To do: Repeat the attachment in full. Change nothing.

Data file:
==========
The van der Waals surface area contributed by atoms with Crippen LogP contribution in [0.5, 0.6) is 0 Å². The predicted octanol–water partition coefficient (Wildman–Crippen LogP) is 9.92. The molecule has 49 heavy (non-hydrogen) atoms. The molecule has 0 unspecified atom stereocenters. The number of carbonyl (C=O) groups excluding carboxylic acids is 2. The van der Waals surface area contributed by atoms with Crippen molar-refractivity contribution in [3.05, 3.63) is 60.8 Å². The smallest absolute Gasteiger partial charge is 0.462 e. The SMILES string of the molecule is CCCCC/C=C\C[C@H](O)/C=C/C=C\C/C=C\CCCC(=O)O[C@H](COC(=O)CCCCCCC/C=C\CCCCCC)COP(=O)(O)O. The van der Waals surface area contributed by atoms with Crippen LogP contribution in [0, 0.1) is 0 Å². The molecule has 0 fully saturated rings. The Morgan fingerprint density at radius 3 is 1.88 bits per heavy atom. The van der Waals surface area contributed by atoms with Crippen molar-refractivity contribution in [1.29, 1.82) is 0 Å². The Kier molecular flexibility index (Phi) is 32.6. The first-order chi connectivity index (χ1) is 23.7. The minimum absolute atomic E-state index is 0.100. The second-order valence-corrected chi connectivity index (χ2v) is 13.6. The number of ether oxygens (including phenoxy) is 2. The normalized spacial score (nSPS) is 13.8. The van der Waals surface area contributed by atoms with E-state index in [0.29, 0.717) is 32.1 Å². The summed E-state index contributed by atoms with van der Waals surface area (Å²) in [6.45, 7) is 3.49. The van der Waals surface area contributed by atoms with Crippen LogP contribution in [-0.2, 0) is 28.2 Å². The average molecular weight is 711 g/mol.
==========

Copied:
The van der Waals surface area contributed by atoms with Crippen LogP contribution in [0.5, 0.6) is 0 Å². The predicted octanol–water partition coefficient (Wildman–Crippen LogP) is 9.92. The molecule has 49 heavy (non-hydrogen) atoms. The molecule has 0 unspecified atom stereocenters. The number of carbonyl (C=O) groups excluding carboxylic acids is 2. The van der Waals surface area contributed by atoms with Crippen molar-refractivity contribution in [3.05, 3.63) is 60.8 Å². The smallest absolute Gasteiger partial charge is 0.462 e. The SMILES string of the molecule is CCCCC/C=C\C[C@H](O)/C=C/C=C\C/C=C\CCCC(=O)O[C@H](COC(=O)CCCCCCC/C=C\CCCCCC)COP(=O)(O)O. The van der Waals surface area contributed by atoms with Crippen LogP contribution in [0, 0.1) is 0 Å². The molecule has 0 fully saturated rings. The Morgan fingerprint density at radius 3 is 1.88 bits per heavy atom. The van der Waals surface area contributed by atoms with Crippen molar-refractivity contribution in [1.29, 1.82) is 0 Å². The Kier molecular flexibility index (Phi) is 32.6. The first-order chi connectivity index (χ1) is 23.7. The minimum absolute atomic E-state index is 0.100. The second-order valence-corrected chi connectivity index (χ2v) is 13.6. The number of ether oxygens (including phenoxy) is 2. The normalized spacial score (nSPS) is 13.8. The van der Waals surface area contributed by atoms with E-state index in [0.29, 0.717) is 32.1 Å². The summed E-state index contributed by atoms with van der Waals surface area (Å²) in [6.45, 7) is 3.49. The van der Waals surface area contributed by atoms with Crippen LogP contribution in [-0.2, 0) is 28.2 Å². The average molecular weight is 711 g/mol.